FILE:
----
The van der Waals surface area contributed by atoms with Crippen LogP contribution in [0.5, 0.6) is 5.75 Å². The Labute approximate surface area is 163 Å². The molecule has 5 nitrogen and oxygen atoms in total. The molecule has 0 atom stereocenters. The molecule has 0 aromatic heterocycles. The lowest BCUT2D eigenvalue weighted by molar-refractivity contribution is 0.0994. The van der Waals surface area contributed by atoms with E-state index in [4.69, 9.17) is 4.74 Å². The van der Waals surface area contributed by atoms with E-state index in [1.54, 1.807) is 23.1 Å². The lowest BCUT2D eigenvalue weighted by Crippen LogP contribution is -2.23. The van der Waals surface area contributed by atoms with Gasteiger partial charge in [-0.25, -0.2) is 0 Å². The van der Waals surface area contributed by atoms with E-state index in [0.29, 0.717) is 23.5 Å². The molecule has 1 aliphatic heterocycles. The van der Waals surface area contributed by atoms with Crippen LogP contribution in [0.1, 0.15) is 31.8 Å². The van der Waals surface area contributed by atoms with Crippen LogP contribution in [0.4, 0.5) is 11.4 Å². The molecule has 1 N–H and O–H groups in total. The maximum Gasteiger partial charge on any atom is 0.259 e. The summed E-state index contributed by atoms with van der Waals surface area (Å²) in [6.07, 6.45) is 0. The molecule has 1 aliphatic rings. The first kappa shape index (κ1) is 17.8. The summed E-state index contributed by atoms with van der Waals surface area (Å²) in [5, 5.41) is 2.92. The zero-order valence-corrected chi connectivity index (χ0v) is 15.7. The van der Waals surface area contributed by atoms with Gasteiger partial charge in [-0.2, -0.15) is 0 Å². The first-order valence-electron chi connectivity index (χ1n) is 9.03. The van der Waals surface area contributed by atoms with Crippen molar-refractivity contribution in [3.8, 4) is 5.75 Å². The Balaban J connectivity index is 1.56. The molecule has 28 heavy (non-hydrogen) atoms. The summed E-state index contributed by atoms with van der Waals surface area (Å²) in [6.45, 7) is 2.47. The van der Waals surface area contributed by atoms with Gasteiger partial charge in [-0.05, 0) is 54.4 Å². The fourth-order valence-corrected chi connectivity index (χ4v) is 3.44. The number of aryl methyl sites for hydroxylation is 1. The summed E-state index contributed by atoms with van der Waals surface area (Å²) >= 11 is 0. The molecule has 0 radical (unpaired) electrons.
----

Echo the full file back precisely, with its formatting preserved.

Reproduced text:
The van der Waals surface area contributed by atoms with Crippen LogP contribution in [0.5, 0.6) is 5.75 Å². The Labute approximate surface area is 163 Å². The molecule has 5 nitrogen and oxygen atoms in total. The molecule has 0 atom stereocenters. The molecule has 0 aromatic heterocycles. The lowest BCUT2D eigenvalue weighted by molar-refractivity contribution is 0.0994. The van der Waals surface area contributed by atoms with E-state index in [4.69, 9.17) is 4.74 Å². The van der Waals surface area contributed by atoms with E-state index in [1.54, 1.807) is 23.1 Å². The lowest BCUT2D eigenvalue weighted by Crippen LogP contribution is -2.23. The van der Waals surface area contributed by atoms with Gasteiger partial charge in [-0.25, -0.2) is 0 Å². The van der Waals surface area contributed by atoms with E-state index in [0.29, 0.717) is 23.5 Å². The molecule has 1 aliphatic heterocycles. The van der Waals surface area contributed by atoms with Crippen LogP contribution in [0.1, 0.15) is 31.8 Å². The van der Waals surface area contributed by atoms with Crippen LogP contribution in [0.4, 0.5) is 11.4 Å². The molecule has 1 N–H and O–H groups in total. The maximum Gasteiger partial charge on any atom is 0.259 e. The summed E-state index contributed by atoms with van der Waals surface area (Å²) in [6.07, 6.45) is 0. The molecule has 1 aliphatic rings. The first kappa shape index (κ1) is 17.8. The summed E-state index contributed by atoms with van der Waals surface area (Å²) in [5, 5.41) is 2.92. The zero-order valence-corrected chi connectivity index (χ0v) is 15.7. The van der Waals surface area contributed by atoms with Gasteiger partial charge in [-0.2, -0.15) is 0 Å². The first-order valence-electron chi connectivity index (χ1n) is 9.03. The van der Waals surface area contributed by atoms with Crippen molar-refractivity contribution in [3.8, 4) is 5.75 Å². The Balaban J connectivity index is 1.56. The molecule has 28 heavy (non-hydrogen) atoms. The summed E-state index contributed by atoms with van der Waals surface area (Å²) in [6.45, 7) is 2.47. The van der Waals surface area contributed by atoms with Gasteiger partial charge in [-0.05, 0) is 54.4 Å². The fourth-order valence-corrected chi connectivity index (χ4v) is 3.44. The number of aryl methyl sites for hydroxylation is 1. The summed E-state index contributed by atoms with van der Waals surface area (Å²) >= 11 is 0. The molecule has 0 radical (unpaired) electrons.